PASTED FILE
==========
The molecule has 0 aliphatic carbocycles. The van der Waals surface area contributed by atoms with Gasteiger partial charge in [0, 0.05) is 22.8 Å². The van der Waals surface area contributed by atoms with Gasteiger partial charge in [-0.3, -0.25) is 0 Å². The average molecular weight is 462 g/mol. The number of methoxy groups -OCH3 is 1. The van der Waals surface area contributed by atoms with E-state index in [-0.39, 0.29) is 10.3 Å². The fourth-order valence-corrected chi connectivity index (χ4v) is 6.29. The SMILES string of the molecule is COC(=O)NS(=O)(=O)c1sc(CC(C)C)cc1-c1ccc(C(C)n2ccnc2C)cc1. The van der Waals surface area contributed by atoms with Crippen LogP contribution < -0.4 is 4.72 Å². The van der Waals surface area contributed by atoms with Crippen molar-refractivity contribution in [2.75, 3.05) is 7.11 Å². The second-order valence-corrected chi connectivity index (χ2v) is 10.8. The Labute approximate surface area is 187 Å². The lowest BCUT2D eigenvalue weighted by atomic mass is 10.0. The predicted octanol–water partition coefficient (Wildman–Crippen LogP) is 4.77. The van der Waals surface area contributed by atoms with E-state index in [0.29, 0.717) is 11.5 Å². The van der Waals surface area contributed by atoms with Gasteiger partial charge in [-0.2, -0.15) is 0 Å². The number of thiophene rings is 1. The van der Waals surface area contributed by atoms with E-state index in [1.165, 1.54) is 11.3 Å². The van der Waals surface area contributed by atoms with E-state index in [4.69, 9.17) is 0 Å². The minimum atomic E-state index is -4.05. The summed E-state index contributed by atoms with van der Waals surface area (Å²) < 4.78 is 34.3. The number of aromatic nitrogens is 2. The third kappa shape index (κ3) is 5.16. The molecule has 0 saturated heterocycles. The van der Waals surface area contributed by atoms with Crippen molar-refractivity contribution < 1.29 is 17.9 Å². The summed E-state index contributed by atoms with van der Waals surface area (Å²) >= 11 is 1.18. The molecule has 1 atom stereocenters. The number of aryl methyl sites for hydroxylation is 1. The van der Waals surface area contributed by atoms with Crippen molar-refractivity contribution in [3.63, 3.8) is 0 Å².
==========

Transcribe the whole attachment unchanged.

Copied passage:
The molecule has 0 aliphatic carbocycles. The van der Waals surface area contributed by atoms with Gasteiger partial charge in [0, 0.05) is 22.8 Å². The van der Waals surface area contributed by atoms with Gasteiger partial charge in [-0.3, -0.25) is 0 Å². The average molecular weight is 462 g/mol. The number of methoxy groups -OCH3 is 1. The van der Waals surface area contributed by atoms with E-state index in [-0.39, 0.29) is 10.3 Å². The fourth-order valence-corrected chi connectivity index (χ4v) is 6.29. The SMILES string of the molecule is COC(=O)NS(=O)(=O)c1sc(CC(C)C)cc1-c1ccc(C(C)n2ccnc2C)cc1. The van der Waals surface area contributed by atoms with Crippen LogP contribution < -0.4 is 4.72 Å². The van der Waals surface area contributed by atoms with Crippen molar-refractivity contribution in [2.75, 3.05) is 7.11 Å². The second-order valence-corrected chi connectivity index (χ2v) is 10.8. The Labute approximate surface area is 187 Å². The lowest BCUT2D eigenvalue weighted by atomic mass is 10.0. The predicted octanol–water partition coefficient (Wildman–Crippen LogP) is 4.77. The van der Waals surface area contributed by atoms with E-state index in [0.29, 0.717) is 11.5 Å². The van der Waals surface area contributed by atoms with Gasteiger partial charge in [-0.2, -0.15) is 0 Å². The number of thiophene rings is 1. The van der Waals surface area contributed by atoms with E-state index in [1.165, 1.54) is 11.3 Å². The van der Waals surface area contributed by atoms with E-state index in [4.69, 9.17) is 0 Å². The minimum atomic E-state index is -4.05. The summed E-state index contributed by atoms with van der Waals surface area (Å²) < 4.78 is 34.3. The number of aromatic nitrogens is 2. The third kappa shape index (κ3) is 5.16. The molecule has 0 saturated heterocycles. The van der Waals surface area contributed by atoms with Crippen molar-refractivity contribution < 1.29 is 17.9 Å². The summed E-state index contributed by atoms with van der Waals surface area (Å²) >= 11 is 1.18. The molecule has 1 atom stereocenters. The number of aryl methyl sites for hydroxylation is 1. The van der Waals surface area contributed by atoms with Crippen molar-refractivity contribution in [3.63, 3.8) is 0 Å².